The National Security Council (NSC) is now considering whether further external assistance from the United Kingdom (UK) is needed to tackle corruption in the territory.
Governor Augustus Jaspert made that statement during Tuesday’s media briefing to announce the territory’s quarter-billion-dollar cocaine seizure — largest ever in the history of the BVI.
He said: “I am currently considering other forms of training and support from the UK, both immediate support that will enable us to conduct more effective border patrols and long-term capability building of our agencies. I cannot go into further details as this is still being discussed with NSC, but I will update as soon as appropriate.”
“These actions will help us protect the borders. But they need to be matched by actions to help protect against corruption. I believe that we have not done enough over the years to ensure that no kind of corruption can take place within our institutions in the territory,” he added.
Time to send a clear message
Governor Jaspert, who is responsible for national security, said he believes now is the time to send a clear message to potential perpetrators that the BVI is no place for crime or corruption.
To do so, he said robust legislative reform is needed in the territory to make institutions more transparent and to protect against persons abusing their positions.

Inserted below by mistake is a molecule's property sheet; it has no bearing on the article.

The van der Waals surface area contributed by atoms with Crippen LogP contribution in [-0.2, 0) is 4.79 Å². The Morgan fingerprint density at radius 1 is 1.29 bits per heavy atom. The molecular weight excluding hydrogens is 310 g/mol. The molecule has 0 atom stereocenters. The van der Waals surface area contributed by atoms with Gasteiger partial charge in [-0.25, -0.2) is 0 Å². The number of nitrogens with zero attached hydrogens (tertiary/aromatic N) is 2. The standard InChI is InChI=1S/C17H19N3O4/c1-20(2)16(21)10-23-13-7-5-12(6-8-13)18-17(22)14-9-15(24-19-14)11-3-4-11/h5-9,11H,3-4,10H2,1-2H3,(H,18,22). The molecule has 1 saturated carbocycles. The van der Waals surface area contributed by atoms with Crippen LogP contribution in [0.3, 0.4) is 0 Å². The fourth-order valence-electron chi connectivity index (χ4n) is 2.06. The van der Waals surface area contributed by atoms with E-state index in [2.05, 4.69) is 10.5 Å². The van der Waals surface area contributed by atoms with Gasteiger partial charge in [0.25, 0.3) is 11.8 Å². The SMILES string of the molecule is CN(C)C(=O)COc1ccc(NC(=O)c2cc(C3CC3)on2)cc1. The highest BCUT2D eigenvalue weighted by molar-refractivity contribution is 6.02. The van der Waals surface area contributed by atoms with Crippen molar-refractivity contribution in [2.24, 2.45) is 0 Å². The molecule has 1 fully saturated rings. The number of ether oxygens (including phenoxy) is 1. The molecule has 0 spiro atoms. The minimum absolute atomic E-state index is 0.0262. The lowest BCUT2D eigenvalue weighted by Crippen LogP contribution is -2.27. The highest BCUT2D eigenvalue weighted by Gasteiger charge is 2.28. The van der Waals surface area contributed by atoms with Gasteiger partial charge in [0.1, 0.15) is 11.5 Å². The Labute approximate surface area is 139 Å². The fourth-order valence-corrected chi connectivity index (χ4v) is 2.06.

“We urgently need the proposed legislation — an Integrity Commission, modernised Police Act, an Unexplained Wealth Order and other anti-corruption measures. I am pleased that these were included in my recent Speech from the Throne and hope that the Premier and members of the government, in light of this weekend’s developments, can move swiftly on this agenda and progress important governance legislation, which is now long overdue,” he stated.
Will do all in my power!
The governor further said he will be doing all within his capacity to ensure that the BVI remains a safe place where the territory can continue to operate at the highest standards of integrity and governance.
“I will not allow BVI to become a place where serious organised crime plagues our communities or where crime and corruption plagues our institutions. BVI remains a safe place to be and a caring and kind community. For that, we are the envy of many. But we should not take this for granted or allow ourselves to become complacent,” Governor Jaspert said.
In September, after the territory had experienced an increase of reported smuggling, Governor Jaspert made a request to the UK to have the British Royal Naval vessel HMS Medway deployed to the BVI to help the local forces secure the territory’s borders.
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